Site Updated, Reviews Archived again

I'd wanted to keep things on a monthly-update schedule, but computer issues and holiday projects conspired against me.  I lost a chunk of September to a rogue antivirus - read "malware" -  that hitched a ride on a free game I downloaded, and subsequently lost a chunk of October reloading the programs and files I lost when the shop had to reformat my hard drive extracting the rogue antivirus.  So keep an eye on your computer directories for programs you don't remember downloading, even if they look benign.  Even Norton couldn't catch this one...  Now, I'm up to my neck in projects for the holidays, in the hopes of finishing soon enough to actually enjoy the holidays.  I'm still finding some pockets of reading time, but they're few and far between.

In any event, the previous book reviews have been archived on the website.  I also went through and fixed some niggling little errors and added more Amazon links, on the theory that I'll get around to promoting the place in some meaningful fashion in the future.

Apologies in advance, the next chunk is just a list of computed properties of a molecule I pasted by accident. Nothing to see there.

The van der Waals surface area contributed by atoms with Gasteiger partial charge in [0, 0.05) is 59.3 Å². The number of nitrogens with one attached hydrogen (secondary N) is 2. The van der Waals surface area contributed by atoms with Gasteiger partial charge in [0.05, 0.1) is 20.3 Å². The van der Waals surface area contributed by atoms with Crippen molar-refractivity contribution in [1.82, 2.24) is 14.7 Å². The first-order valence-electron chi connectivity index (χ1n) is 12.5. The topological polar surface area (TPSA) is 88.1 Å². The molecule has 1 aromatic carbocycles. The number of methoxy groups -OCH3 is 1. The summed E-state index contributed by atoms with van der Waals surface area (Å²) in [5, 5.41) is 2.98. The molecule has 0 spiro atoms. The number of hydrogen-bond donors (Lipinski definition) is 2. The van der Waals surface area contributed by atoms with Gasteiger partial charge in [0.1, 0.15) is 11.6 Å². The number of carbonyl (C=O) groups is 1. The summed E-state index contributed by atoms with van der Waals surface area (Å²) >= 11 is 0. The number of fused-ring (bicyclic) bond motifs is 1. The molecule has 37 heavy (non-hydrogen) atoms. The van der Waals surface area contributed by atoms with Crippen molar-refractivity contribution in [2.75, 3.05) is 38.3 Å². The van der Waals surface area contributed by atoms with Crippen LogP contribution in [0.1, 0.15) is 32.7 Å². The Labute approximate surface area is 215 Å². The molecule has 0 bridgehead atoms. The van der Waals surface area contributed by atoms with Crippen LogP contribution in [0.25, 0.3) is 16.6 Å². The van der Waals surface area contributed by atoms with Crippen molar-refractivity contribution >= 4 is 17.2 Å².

Tuesday, October 20, 2009

Red Mars (Kim Stanley Robinson)

Red Mars
(Book 1 of 3)
Kim Stanley Robinson
Fiction, Sci-Fi
**** (Good)

DESCRIPTION:  Mars.  The red planet.  For untold centuries, it has gleamed in the night skies.  It has been an omen, a warning, a god.  Now, in the twenty-first century, it is about to become something more: a home.  After John Boone's successful manned Mars landing, momentum quickly gained across the overpopulated Earth for a permanent colony.  Now, Boone and ninety-nine hand-picked international scientists, from engineers to geologists (or areologists) to bioengineers and more, are on their way to establish the first manned outposts.  The logistical challenges of sustaining life on the frozen planet will be difficult enough on their own, but each of those first hundred colonists brings with them something potentially more powerful and dangerous than the thin toxic atmosphere or the ever-present threats of global dust storms and meteor strikes: their emotional, illogical humanity.